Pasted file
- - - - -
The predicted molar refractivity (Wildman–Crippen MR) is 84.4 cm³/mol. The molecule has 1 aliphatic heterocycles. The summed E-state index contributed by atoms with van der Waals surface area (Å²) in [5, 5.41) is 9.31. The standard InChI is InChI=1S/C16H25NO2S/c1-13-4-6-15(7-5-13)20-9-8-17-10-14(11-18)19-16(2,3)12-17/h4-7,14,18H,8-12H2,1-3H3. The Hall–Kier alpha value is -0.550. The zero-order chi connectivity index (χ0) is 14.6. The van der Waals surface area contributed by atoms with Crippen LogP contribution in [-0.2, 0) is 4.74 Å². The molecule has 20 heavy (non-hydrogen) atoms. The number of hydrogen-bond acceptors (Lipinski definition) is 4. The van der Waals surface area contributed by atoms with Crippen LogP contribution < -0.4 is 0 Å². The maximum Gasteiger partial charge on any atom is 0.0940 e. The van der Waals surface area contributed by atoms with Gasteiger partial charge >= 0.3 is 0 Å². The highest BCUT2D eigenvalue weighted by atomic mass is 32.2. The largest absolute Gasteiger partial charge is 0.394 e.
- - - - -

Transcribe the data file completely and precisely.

The predicted molar refractivity (Wildman–Crippen MR) is 84.4 cm³/mol. The molecule has 1 aliphatic heterocycles. The summed E-state index contributed by atoms with van der Waals surface area (Å²) in [5, 5.41) is 9.31. The standard InChI is InChI=1S/C16H25NO2S/c1-13-4-6-15(7-5-13)20-9-8-17-10-14(11-18)19-16(2,3)12-17/h4-7,14,18H,8-12H2,1-3H3. The Hall–Kier alpha value is -0.550. The zero-order chi connectivity index (χ0) is 14.6. The van der Waals surface area contributed by atoms with Crippen LogP contribution in [-0.2, 0) is 4.74 Å². The molecule has 20 heavy (non-hydrogen) atoms. The number of hydrogen-bond acceptors (Lipinski definition) is 4. The van der Waals surface area contributed by atoms with Crippen LogP contribution < -0.4 is 0 Å². The maximum Gasteiger partial charge on any atom is 0.0940 e. The van der Waals surface area contributed by atoms with Gasteiger partial charge >= 0.3 is 0 Å². The highest BCUT2D eigenvalue weighted by atomic mass is 32.2. The largest absolute Gasteiger partial charge is 0.394 e.